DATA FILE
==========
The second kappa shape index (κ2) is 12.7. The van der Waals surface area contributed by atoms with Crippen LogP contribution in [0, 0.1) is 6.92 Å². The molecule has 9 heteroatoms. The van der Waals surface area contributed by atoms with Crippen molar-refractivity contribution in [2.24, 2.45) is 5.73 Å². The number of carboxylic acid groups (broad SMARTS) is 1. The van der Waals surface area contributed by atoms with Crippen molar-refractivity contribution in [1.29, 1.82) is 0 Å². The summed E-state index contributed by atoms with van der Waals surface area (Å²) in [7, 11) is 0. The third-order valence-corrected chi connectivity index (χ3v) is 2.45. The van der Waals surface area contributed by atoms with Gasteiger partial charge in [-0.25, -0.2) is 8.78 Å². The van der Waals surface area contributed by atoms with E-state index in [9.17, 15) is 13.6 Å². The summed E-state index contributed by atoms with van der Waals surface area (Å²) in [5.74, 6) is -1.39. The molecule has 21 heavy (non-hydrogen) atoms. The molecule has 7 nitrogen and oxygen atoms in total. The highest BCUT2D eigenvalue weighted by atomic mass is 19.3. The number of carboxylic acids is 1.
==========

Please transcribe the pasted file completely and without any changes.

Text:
The second kappa shape index (κ2) is 12.7. The van der Waals surface area contributed by atoms with Crippen LogP contribution in [0, 0.1) is 6.92 Å². The molecule has 9 heteroatoms. The van der Waals surface area contributed by atoms with Crippen molar-refractivity contribution in [2.24, 2.45) is 5.73 Å². The number of carboxylic acid groups (broad SMARTS) is 1. The van der Waals surface area contributed by atoms with Crippen molar-refractivity contribution in [1.29, 1.82) is 0 Å². The summed E-state index contributed by atoms with van der Waals surface area (Å²) in [7, 11) is 0. The third-order valence-corrected chi connectivity index (χ3v) is 2.45. The van der Waals surface area contributed by atoms with Gasteiger partial charge in [-0.25, -0.2) is 8.78 Å². The van der Waals surface area contributed by atoms with E-state index in [9.17, 15) is 13.6 Å². The summed E-state index contributed by atoms with van der Waals surface area (Å²) in [5.74, 6) is -1.39. The molecule has 21 heavy (non-hydrogen) atoms. The molecule has 7 nitrogen and oxygen atoms in total. The highest BCUT2D eigenvalue weighted by atomic mass is 19.3. The number of carboxylic acids is 1.